Patricia Kennealy-Morrison – FAQ 20

What is the truth of Jim’s funeral? Did Marianne Faithfull really see Jim dead?

Most (not all) of my information on this excruciatingly painful and deeply distressing topic comes from the well-known Paris-Match article written by Jim’s friend Alain Ronay; which also contains the first and apparently only comment that French filmmaker AgnËs Varda, with whom Ronay was staying on the morning Jim died, ever made for publication concerning Jim’s death.

According to this article, Ronay got a frantic dawn phone call from Pam, in which she told him Jim was dead and to hurry over. He immediately called the Paris equivalent of 911 (Pam didn’t speak a word of French, so she couldn’t call for emergency help for Jim herself), and Ronay and Varda arrived at the rue Beautreillis flat an hour later, about 7:30 am, to be told by a tearless, caftan-gowned Pamela that Jim had died while taking a bath, while she herself slept.
The flat was full of firemen (who in France respond to emergency calls) and police, and Pam’s statements were translated for her by Ronay, who over the next three days escorted her to the American consulate, where she reported Jim’s death and turned in his passport, and to various French government offices where she had to give further statements, as did Ronay himself. Varda, in her attempts to comfort Pamela, seems to have been well snubbed.
Ronay also found time to help Pam dispose of all the drugs in the house, while simultaneously dealing with the police and the two medical examiners, who all seem to have behaved with singular ineptitude. (Which hasn’t changed much in two decades, apparently: witness the farcical “investigation” into the crash that killed Princess Diana–who died in a hospital just across the Seine from the scene of Jim’s death, not a mile away.) The most egregious blunder is that Pamela and Ronay, the two chief witnesses to the circumstances of Jim’s death if not the death itself, were not interrogated separately but together, and Ronay was actually allowed to translate for Pamela. Mon Dieu! Where’s Inspector Clouseau when you really need him???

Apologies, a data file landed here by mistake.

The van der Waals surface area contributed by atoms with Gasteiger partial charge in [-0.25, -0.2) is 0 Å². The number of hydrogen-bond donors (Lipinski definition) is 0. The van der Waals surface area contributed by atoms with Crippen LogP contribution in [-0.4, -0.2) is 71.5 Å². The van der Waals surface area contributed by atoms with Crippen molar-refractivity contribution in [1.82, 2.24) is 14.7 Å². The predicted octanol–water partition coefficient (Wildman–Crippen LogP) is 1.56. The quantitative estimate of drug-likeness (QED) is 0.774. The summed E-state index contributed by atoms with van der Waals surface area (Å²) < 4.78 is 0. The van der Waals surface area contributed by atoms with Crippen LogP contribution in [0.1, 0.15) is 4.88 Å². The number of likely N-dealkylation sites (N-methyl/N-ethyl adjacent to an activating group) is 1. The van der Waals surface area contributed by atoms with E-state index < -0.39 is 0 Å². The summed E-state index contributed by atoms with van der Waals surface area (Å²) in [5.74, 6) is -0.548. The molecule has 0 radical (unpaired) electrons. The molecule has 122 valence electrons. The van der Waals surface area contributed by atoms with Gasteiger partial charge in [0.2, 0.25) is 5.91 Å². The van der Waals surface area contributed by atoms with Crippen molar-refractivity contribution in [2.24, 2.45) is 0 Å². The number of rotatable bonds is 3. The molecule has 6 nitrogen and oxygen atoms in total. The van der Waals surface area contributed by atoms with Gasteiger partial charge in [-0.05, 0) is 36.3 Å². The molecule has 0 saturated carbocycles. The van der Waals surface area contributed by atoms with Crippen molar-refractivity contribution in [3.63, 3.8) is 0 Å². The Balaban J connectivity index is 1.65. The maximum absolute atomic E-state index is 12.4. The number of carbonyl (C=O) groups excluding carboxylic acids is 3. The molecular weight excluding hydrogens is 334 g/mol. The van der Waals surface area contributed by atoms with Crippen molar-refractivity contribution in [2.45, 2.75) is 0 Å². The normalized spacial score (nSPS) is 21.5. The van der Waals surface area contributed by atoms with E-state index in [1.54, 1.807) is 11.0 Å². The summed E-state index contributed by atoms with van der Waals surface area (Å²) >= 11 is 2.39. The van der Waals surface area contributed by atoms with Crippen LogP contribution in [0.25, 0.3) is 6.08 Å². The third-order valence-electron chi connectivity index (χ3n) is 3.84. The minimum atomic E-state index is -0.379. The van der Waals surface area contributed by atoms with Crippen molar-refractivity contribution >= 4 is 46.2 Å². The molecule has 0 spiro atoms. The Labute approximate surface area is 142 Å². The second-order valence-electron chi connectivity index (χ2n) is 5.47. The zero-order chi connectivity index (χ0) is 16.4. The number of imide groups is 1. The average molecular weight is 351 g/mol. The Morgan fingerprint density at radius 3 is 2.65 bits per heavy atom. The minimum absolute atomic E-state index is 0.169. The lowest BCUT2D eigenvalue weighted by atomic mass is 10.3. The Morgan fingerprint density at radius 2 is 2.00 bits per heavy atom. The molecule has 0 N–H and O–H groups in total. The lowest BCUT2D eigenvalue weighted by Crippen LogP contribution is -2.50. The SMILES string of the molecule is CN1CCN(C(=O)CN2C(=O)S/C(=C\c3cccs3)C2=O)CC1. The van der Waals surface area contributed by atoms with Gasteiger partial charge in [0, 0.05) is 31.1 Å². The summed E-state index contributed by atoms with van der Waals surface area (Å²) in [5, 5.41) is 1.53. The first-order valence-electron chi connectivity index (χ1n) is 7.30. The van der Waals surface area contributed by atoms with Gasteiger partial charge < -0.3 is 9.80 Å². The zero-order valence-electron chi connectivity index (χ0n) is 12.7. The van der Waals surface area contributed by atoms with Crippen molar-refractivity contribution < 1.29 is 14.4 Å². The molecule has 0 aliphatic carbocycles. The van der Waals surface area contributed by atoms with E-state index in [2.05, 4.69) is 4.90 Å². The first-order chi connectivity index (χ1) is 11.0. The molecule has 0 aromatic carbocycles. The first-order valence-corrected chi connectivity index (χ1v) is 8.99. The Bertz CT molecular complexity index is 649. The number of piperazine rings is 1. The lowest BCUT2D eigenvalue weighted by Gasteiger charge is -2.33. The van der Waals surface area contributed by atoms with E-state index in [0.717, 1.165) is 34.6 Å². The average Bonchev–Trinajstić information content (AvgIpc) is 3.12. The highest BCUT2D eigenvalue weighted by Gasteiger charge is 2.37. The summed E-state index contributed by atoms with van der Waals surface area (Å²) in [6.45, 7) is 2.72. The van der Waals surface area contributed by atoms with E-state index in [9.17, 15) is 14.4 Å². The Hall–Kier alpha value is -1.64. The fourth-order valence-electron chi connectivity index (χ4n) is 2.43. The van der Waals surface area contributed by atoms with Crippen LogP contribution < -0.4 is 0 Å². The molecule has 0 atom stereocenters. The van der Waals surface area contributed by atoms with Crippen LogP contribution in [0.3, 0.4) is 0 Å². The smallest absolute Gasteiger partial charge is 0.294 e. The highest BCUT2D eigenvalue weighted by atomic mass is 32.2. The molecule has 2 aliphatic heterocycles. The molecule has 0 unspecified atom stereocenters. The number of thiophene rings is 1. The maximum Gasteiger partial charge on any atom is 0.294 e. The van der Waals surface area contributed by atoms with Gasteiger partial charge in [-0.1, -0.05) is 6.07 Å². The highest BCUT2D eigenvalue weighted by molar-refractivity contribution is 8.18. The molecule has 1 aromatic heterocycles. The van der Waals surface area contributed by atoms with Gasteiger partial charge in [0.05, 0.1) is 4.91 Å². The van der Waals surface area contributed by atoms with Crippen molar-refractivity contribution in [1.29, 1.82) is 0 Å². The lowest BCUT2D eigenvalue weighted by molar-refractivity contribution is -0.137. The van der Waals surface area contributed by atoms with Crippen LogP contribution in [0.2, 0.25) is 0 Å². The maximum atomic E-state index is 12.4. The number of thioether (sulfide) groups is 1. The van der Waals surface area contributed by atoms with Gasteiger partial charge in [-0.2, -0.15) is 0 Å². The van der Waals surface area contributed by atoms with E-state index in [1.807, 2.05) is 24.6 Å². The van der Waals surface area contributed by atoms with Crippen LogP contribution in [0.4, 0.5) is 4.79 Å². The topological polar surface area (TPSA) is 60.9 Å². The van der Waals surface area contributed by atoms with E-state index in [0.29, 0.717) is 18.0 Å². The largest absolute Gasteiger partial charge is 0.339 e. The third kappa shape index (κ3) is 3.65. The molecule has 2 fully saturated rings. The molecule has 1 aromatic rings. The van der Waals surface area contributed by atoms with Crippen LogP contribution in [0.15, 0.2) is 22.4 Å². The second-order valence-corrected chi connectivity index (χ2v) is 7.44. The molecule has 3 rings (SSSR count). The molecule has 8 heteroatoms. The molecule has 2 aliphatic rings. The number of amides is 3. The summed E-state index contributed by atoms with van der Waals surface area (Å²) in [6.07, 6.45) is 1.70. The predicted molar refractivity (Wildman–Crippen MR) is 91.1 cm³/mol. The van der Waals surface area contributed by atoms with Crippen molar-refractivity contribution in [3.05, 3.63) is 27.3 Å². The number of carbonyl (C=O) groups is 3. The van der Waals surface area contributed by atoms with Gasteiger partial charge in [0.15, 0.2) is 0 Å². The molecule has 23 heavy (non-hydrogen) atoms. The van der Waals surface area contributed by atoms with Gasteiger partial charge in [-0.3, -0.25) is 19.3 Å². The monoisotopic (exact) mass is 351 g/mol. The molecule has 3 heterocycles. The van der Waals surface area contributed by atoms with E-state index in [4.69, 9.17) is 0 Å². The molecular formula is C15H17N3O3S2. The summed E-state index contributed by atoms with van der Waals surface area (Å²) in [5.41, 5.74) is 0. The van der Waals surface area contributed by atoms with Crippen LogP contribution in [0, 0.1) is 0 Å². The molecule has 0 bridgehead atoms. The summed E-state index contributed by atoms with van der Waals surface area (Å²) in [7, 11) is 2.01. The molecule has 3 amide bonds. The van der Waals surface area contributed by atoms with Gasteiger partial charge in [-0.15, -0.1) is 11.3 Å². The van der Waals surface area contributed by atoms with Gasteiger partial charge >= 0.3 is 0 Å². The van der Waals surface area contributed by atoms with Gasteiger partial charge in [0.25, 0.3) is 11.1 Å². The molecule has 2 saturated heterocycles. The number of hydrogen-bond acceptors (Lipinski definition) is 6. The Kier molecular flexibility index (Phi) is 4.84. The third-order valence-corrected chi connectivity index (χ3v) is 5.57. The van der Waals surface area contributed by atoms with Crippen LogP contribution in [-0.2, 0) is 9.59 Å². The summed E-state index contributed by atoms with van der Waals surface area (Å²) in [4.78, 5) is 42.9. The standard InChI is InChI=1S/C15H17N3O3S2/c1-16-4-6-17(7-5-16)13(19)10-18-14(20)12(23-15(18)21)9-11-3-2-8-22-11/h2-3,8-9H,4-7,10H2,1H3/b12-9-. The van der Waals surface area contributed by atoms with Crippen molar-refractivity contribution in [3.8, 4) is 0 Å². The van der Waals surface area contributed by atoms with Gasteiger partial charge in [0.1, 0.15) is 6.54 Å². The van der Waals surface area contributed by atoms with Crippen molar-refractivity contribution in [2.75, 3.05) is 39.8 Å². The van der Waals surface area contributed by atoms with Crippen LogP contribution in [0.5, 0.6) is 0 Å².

In the apartment, Pam was in more of a daze even than usual–though quite understandably–burning letters and papers in the fireplace while Ronay watched. At various times, she demanded Xanax (a major down), tried to steal a fur coat belonging to the flat’s owner (because, as she said, she’d never get back the unused rent or the security deposit Jim had paid; Ronay dissuaded her from the theft), contemplated trying to pass herself off to the French authorities as Jim’s wife, by means of the Colorado marriage license application she was still carrying around (Ronay dissuaded her from that too, pointing out that the word `application’ means the same thing in French as it does in English), and finally gave Ronay the story of what had happened: Jim had been snorting heroin with her, it was the first time he’d tried it, being Jim he’d had to have more than was good for him. She crashed out in a druggie stupor, and when she woke up she found Jim dead in the bath, having probably taken even more heroin after she’d gone to bed.
She called Alain first; then Max Fink, Jim’s Beverly Hills lawyer, twice; also her lover, French count and fellow junkie Jean de Breteuil, demanding his instant presence (though whether he brought more heroin over is unknown); and finally Doors manager Bill Siddons, who told the other Doors he was heading off to Paris, as Jim might be dead–really dead this time (there were always rumors). They reportedly said fine, tell us all about it, why should we go all the way over there if it’s not true; and as far as I know, though I would gladly be corrected, once they did know Jim was dead, they did not bother going to visit his grave for at least a year thereafter, possibly longer.
Jim’s body, wrapped in plastic and packed in dry ice, was kept in the flat at Pam’s insistence (“I’d like to keep Jim this way forever,” Ronay says she told him), and–this is unspeakably difficult for me to write or even think about–she slept beside him for the next three nights. A coffin was finally brought on I believe Monday, and when Siddons arrived Jim was already inside with the lid sealed, so Siddons never saw Jim dead and never thought to ask to see him, for the historical record if nothing else.
Ronay says he too never saw Jim’s body, even though Pam urged him many times to go and look–he wanted to remember Jim alive–though he did catch a glimpse of Jim’s bare foot through the door of the bedroom once Jim had been laid out on the bed for the medical examiner and coroner. Varda is quoted in Ronay’s article as saying that she did see Jim before he was taken out of the bathtub where he died–if my French and my memory are both correct, she said the water was dark with blood, and he looked pale and peaceful…